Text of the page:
May 16, 2007 4:02 AM PDT
Experts say Microsoft's patent quest won't go far
- Related Stories
Microsoft agitates for open-source patent pactsMay 14, 2007
Report: Microsoft says open source violates 235 patentsMay 13, 2007
Supreme Court loosens patent 'obviousness' testApril 30, 2007
Supreme Court sides with Microsoft in patent spatApril 30, 2007
Microsoft makes Linux pact with NovellNovember 2, 2006
HP memo: Microsoft planned open-source patent fightJuly 20, 2004
(continued from previous page)
Another issue complicating Microsoft's case is the widespread belief that patent infringement is the rule rather than the exception. "People are infringing other people's patents all the time and don't pay for it," said Mark Radcliffe, an intellectual property attorney with DLA Piper.
"By sitting in my chair right now I'm probably violating somebody's patent," adds Matt Asay, vice president of business development for open-source document-management firm Alfresco and a competitor with Microsoft's SharePoint software. Asay, also a lawyer, doesn't want to violate Microsoft's intellectual property rights, but he, too, said Microsoft needs to take the initiative of describing what patents Alfresco might be violating. "Until we know--and IBM knows Red Hat knows--what can we do?"
Microsoft wouldn't say whether it believes any of its products infringe patents held by other companies with which it doesn't have a licensing agreement. It also wouldn't say whether it requires its own programmers to check if their software infringes others' patents, whether the company routinely checks to see if its products infringe or whether it ensures its products don't infringe before shipping them.
Horatio Gutierrez, Microsoft's vice president of licensing, said in an interview that the alleged open-source infringement is "not accidental." As evidence that the infringement is intentional, the company points to a 2006 speech by Richard Stallman, who single-handedly built much of the intellectual and legal framework of the free and open-source software movements.
Stallman didn't come close to a detailed analysis of where problems might lie or even a definitive admission, though. In it, Stallman refers to a 2004 study funded by Open Source Risk Management, a start-up selling insurance in open-source intellectual-property matters. "Two years ago, a thorough study found that the kernel Linux infringed 283 different software patents, and that's just in the U.S. Of course, by now the number is probably different and might be higher," Stallman said.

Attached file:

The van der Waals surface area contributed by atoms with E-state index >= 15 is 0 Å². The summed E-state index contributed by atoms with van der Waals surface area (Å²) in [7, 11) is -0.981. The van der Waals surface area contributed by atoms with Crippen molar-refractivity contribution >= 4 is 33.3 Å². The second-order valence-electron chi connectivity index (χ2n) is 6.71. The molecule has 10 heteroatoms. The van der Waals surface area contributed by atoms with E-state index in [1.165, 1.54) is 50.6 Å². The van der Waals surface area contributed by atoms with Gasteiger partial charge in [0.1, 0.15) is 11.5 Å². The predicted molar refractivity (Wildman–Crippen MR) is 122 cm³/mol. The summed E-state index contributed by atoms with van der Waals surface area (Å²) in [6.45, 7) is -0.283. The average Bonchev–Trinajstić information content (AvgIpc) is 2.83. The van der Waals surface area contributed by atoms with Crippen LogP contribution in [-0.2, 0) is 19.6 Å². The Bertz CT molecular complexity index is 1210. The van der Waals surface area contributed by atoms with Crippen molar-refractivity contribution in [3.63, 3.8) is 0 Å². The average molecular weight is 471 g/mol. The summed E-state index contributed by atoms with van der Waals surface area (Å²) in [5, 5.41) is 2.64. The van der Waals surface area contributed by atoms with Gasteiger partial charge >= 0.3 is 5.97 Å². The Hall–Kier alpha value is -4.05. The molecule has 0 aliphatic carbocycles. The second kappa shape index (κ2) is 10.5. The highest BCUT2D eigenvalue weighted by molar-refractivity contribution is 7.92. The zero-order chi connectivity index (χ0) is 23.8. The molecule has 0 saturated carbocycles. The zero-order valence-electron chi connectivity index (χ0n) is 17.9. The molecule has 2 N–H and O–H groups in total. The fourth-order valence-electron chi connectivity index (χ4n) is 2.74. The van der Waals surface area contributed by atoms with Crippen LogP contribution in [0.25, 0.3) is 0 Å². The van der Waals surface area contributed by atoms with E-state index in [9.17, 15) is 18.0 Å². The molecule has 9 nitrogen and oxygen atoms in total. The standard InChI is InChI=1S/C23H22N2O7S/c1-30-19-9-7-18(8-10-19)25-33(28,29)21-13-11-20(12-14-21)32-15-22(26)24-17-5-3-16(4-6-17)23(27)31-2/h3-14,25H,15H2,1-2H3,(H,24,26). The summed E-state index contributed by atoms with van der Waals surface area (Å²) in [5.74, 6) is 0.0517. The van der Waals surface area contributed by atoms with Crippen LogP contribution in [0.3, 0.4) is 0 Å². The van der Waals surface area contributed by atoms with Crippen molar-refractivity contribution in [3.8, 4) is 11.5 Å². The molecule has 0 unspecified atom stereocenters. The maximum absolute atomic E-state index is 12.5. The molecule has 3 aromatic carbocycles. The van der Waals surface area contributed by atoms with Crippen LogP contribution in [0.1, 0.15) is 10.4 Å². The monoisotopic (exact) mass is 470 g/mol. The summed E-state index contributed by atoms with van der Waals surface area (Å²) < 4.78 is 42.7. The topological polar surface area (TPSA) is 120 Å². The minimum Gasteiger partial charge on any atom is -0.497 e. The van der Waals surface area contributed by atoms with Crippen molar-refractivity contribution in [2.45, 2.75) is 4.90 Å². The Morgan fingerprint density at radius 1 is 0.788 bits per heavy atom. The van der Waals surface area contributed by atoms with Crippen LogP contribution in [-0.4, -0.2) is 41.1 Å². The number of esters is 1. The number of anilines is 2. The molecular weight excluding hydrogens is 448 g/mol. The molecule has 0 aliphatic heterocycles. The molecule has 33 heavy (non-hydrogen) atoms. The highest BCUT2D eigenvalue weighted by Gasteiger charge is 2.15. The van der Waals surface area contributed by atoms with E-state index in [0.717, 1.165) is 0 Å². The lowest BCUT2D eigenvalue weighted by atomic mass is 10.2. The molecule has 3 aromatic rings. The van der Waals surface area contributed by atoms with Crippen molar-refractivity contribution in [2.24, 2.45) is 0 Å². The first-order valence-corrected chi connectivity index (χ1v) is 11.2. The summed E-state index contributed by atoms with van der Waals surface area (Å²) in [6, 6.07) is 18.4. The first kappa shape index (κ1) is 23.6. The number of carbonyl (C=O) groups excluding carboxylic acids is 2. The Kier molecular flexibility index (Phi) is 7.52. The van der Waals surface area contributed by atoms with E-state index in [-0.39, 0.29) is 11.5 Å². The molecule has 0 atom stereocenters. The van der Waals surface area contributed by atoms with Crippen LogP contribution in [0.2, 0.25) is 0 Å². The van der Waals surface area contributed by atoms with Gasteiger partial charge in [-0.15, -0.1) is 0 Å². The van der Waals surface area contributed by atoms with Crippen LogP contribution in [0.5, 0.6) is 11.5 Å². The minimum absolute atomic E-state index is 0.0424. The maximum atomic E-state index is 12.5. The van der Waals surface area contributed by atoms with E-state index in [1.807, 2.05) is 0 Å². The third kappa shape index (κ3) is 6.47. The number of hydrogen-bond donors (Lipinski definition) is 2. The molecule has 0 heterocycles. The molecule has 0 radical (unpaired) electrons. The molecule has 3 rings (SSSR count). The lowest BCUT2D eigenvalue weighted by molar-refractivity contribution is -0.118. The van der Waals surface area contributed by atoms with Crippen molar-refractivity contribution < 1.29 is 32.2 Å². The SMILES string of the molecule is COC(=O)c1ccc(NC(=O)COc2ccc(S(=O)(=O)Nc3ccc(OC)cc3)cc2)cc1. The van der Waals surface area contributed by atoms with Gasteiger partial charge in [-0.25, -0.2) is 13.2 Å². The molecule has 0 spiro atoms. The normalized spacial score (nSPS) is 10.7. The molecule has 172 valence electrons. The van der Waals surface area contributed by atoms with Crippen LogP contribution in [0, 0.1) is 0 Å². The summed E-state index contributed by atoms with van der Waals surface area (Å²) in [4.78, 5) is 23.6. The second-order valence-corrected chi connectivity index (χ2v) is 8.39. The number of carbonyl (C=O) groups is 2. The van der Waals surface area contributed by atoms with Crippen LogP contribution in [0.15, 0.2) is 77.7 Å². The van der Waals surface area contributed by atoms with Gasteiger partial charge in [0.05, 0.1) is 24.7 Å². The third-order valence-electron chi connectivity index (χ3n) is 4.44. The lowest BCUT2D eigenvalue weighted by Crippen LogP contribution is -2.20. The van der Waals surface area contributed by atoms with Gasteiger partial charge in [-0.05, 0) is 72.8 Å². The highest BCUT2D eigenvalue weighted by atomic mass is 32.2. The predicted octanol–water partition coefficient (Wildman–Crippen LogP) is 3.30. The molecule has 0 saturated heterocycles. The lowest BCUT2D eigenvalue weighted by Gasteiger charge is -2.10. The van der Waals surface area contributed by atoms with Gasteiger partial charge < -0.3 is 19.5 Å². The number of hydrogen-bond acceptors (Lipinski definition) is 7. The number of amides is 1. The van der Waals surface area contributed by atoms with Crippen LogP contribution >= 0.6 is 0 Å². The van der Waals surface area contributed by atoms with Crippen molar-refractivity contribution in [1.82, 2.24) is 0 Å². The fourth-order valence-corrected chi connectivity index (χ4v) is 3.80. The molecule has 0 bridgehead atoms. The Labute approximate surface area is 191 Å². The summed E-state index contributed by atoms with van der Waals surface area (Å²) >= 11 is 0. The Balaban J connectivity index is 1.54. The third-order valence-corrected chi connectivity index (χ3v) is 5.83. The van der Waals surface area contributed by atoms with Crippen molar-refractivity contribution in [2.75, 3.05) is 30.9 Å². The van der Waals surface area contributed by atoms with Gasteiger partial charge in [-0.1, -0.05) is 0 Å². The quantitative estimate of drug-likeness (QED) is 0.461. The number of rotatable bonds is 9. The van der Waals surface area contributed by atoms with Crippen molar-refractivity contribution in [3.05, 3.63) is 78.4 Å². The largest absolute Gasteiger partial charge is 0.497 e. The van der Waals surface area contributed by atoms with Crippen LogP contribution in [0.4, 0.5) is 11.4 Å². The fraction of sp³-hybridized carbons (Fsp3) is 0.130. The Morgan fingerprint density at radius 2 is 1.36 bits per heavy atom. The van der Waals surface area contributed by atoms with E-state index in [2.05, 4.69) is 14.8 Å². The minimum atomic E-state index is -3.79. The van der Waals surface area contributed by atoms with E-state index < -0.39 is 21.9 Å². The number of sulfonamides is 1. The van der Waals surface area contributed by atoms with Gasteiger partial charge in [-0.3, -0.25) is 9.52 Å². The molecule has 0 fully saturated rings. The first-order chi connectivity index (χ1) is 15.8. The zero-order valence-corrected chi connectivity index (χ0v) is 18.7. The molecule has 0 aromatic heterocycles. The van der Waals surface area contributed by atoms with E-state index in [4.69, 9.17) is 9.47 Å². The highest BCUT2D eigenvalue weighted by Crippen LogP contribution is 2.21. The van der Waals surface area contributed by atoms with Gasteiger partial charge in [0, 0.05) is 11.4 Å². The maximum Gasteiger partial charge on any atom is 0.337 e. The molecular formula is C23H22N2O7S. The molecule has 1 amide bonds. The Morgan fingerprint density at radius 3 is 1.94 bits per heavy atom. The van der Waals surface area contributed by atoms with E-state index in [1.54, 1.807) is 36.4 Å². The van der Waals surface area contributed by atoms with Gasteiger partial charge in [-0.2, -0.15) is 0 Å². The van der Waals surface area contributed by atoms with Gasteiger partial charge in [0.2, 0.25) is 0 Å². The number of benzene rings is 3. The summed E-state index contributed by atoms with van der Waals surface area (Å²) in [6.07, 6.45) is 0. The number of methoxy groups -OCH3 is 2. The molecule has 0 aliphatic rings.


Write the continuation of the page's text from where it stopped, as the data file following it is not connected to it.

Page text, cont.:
The quality factor
There's a wide gap between being accused of infringing a patent and being found in a civil lawsuit to actually infringe. And a recent Supreme Court decision means the gap likely will be getting wider.
In a unanimous April decision, the court sought to set a higher standard for weeding out patents for obvious technology. "Granting patent protection to advances that would occur in the ordinary course without real innovation retards progress and may, in the case of patents combining previously known elements, deprive prior inventions of their value or utility," the court said in its opinion, a decision that could make it easier to challenge patents' validity or harder to obtain them in the first place.
Microsoft believes its patents are solid. "Our patent portfolio scores very high on patent quality and science linkage," the company said, pointing to its second-place ranking among computing companies by the Patent Board, a patent analysis firm.
The court's decision was welcome news to those who complain about the quality of software patents. Improving patent quality to ensure patents are "truly novel, truly not obvious and truly useful" is one major part of the CCIA's patent reform agenda.
Mike Dillon, Sun Microsystems' top lawyer, said his company was "hit with two new patent troll cases" in April but is cautiously optimistic about the effects of the Supreme Court's move. He called spurious patent suits a "tax on innovation."
Those sentiments were echoed by Dillon's colleague, Sun Chief Technology Officer Greg Papadopoulos. "Are software patents useful? My answer is, mostly no. Copyright appears to be mostly better for maximizing innovation while giving individual copyright holders the ability to modulate compensation and derived works."
Torvalds was more direct. "The bulk of all patents are crap," he said. "Spending time reading them is stupid. It's up to the patent owner to do so, and to enforce them."
138 commentsJoin the conversation! Add your comment